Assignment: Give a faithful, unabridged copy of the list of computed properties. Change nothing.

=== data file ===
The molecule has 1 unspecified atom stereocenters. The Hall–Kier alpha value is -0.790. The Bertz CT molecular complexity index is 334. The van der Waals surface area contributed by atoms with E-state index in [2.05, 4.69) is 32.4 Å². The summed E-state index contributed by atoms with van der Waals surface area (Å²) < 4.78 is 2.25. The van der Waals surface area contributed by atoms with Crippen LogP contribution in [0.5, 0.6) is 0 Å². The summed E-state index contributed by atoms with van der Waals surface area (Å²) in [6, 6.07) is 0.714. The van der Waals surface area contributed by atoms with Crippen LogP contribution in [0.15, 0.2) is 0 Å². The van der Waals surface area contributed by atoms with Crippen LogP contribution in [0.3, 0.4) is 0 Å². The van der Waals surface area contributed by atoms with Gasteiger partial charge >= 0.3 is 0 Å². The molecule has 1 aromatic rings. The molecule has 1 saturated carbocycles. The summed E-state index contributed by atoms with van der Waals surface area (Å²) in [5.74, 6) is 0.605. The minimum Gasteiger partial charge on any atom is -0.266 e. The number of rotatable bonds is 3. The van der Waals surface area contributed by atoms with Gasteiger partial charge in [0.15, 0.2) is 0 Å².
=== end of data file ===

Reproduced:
The molecule has 1 unspecified atom stereocenters. The Hall–Kier alpha value is -0.790. The Bertz CT molecular complexity index is 334. The van der Waals surface area contributed by atoms with E-state index in [2.05, 4.69) is 32.4 Å². The summed E-state index contributed by atoms with van der Waals surface area (Å²) < 4.78 is 2.25. The van der Waals surface area contributed by atoms with Crippen LogP contribution in [0.5, 0.6) is 0 Å². The summed E-state index contributed by atoms with van der Waals surface area (Å²) in [6, 6.07) is 0.714. The van der Waals surface area contributed by atoms with Crippen LogP contribution in [0.15, 0.2) is 0 Å². The van der Waals surface area contributed by atoms with Crippen LogP contribution in [0.3, 0.4) is 0 Å². The van der Waals surface area contributed by atoms with Gasteiger partial charge >= 0.3 is 0 Å². The molecule has 1 aromatic rings. The molecule has 1 saturated carbocycles. The summed E-state index contributed by atoms with van der Waals surface area (Å²) in [5.74, 6) is 0.605. The minimum Gasteiger partial charge on any atom is -0.266 e. The number of rotatable bonds is 3. The van der Waals surface area contributed by atoms with Gasteiger partial charge in [0.15, 0.2) is 0 Å².